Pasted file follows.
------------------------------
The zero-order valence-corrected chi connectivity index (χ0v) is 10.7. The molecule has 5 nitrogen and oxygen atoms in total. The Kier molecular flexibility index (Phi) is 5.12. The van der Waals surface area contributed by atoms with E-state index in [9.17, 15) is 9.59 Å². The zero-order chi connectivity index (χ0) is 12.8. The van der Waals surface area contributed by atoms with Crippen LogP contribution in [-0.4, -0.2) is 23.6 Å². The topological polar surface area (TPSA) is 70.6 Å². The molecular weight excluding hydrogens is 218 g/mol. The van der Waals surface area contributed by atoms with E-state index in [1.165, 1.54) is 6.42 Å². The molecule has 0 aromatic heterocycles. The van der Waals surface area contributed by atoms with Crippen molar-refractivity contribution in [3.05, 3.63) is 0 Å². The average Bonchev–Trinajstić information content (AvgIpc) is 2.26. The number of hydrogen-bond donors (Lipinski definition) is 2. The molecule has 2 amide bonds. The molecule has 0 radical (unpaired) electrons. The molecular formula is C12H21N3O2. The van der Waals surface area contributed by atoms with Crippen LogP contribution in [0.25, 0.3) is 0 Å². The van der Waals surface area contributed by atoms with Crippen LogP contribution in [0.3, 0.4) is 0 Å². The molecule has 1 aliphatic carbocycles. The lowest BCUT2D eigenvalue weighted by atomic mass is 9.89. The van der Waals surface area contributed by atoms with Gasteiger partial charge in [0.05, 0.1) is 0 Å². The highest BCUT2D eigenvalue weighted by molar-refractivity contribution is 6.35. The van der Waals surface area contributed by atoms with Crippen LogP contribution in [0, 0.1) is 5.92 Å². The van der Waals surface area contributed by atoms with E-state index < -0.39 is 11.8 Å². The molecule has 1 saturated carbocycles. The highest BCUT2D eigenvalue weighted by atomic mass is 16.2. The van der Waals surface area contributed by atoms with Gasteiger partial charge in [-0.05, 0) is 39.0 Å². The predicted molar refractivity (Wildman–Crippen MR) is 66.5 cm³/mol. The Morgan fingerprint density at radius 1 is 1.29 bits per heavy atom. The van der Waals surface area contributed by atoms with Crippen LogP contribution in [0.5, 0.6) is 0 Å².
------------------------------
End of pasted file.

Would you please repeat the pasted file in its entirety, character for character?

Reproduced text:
The zero-order valence-corrected chi connectivity index (χ0v) is 10.7. The molecule has 5 nitrogen and oxygen atoms in total. The Kier molecular flexibility index (Phi) is 5.12. The van der Waals surface area contributed by atoms with E-state index in [9.17, 15) is 9.59 Å². The zero-order chi connectivity index (χ0) is 12.8. The van der Waals surface area contributed by atoms with Crippen LogP contribution in [-0.4, -0.2) is 23.6 Å². The topological polar surface area (TPSA) is 70.6 Å². The molecular weight excluding hydrogens is 218 g/mol. The van der Waals surface area contributed by atoms with E-state index in [1.165, 1.54) is 6.42 Å². The molecule has 0 aromatic heterocycles. The van der Waals surface area contributed by atoms with Crippen molar-refractivity contribution in [3.05, 3.63) is 0 Å². The average Bonchev–Trinajstić information content (AvgIpc) is 2.26. The number of hydrogen-bond donors (Lipinski definition) is 2. The molecule has 2 amide bonds. The molecule has 0 radical (unpaired) electrons. The molecular formula is C12H21N3O2. The van der Waals surface area contributed by atoms with Crippen LogP contribution in [0.25, 0.3) is 0 Å². The van der Waals surface area contributed by atoms with Crippen LogP contribution in [0.3, 0.4) is 0 Å². The molecule has 1 aliphatic carbocycles. The lowest BCUT2D eigenvalue weighted by atomic mass is 9.89. The van der Waals surface area contributed by atoms with Gasteiger partial charge in [0.05, 0.1) is 0 Å². The highest BCUT2D eigenvalue weighted by molar-refractivity contribution is 6.35. The van der Waals surface area contributed by atoms with Crippen LogP contribution in [0, 0.1) is 5.92 Å². The van der Waals surface area contributed by atoms with E-state index < -0.39 is 11.8 Å². The molecule has 1 saturated carbocycles. The highest BCUT2D eigenvalue weighted by atomic mass is 16.2. The van der Waals surface area contributed by atoms with Gasteiger partial charge in [-0.05, 0) is 39.0 Å². The predicted molar refractivity (Wildman–Crippen MR) is 66.5 cm³/mol. The Morgan fingerprint density at radius 1 is 1.29 bits per heavy atom. The van der Waals surface area contributed by atoms with Crippen LogP contribution in [0.5, 0.6) is 0 Å².